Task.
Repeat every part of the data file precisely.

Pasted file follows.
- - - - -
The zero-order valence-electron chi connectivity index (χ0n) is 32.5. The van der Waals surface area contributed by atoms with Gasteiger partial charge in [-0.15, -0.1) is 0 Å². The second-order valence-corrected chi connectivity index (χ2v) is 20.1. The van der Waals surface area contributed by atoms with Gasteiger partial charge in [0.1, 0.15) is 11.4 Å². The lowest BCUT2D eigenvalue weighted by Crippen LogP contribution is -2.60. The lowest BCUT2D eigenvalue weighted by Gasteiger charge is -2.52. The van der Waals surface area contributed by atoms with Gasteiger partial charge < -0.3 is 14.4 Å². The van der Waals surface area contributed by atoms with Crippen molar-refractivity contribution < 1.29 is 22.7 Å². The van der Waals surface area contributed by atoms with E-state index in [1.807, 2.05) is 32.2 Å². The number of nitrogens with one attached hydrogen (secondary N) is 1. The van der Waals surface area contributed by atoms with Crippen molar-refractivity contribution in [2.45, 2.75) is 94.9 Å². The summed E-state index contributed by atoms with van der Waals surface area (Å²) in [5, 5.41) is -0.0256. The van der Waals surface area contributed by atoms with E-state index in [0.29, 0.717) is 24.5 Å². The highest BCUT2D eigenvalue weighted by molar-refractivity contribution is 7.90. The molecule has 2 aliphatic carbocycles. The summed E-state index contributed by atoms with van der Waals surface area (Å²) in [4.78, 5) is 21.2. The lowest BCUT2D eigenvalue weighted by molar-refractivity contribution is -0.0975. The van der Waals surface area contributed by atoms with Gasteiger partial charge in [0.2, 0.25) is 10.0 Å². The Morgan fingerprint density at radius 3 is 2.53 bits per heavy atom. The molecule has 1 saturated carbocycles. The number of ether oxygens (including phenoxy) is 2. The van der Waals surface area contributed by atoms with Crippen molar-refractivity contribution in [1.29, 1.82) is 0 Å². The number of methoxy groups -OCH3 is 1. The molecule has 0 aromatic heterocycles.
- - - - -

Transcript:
The zero-order valence-electron chi connectivity index (χ0n) is 32.5. The van der Waals surface area contributed by atoms with Gasteiger partial charge in [-0.15, -0.1) is 0 Å². The second-order valence-corrected chi connectivity index (χ2v) is 20.1. The van der Waals surface area contributed by atoms with Gasteiger partial charge in [0.1, 0.15) is 11.4 Å². The lowest BCUT2D eigenvalue weighted by Crippen LogP contribution is -2.60. The lowest BCUT2D eigenvalue weighted by Gasteiger charge is -2.52. The van der Waals surface area contributed by atoms with Gasteiger partial charge < -0.3 is 14.4 Å². The van der Waals surface area contributed by atoms with Crippen molar-refractivity contribution < 1.29 is 22.7 Å². The van der Waals surface area contributed by atoms with E-state index in [1.807, 2.05) is 32.2 Å². The number of nitrogens with one attached hydrogen (secondary N) is 1. The van der Waals surface area contributed by atoms with Crippen molar-refractivity contribution in [2.45, 2.75) is 94.9 Å². The summed E-state index contributed by atoms with van der Waals surface area (Å²) in [5, 5.41) is -0.0256. The van der Waals surface area contributed by atoms with E-state index in [0.29, 0.717) is 24.5 Å². The highest BCUT2D eigenvalue weighted by molar-refractivity contribution is 7.90. The molecule has 2 aliphatic carbocycles. The summed E-state index contributed by atoms with van der Waals surface area (Å²) in [4.78, 5) is 21.2. The lowest BCUT2D eigenvalue weighted by molar-refractivity contribution is -0.0975. The van der Waals surface area contributed by atoms with Gasteiger partial charge in [0.2, 0.25) is 10.0 Å². The Morgan fingerprint density at radius 3 is 2.53 bits per heavy atom. The molecule has 1 saturated carbocycles. The number of ether oxygens (including phenoxy) is 2. The van der Waals surface area contributed by atoms with Crippen molar-refractivity contribution in [1.29, 1.82) is 0 Å². The number of methoxy groups -OCH3 is 1. The molecule has 0 aromatic heterocycles.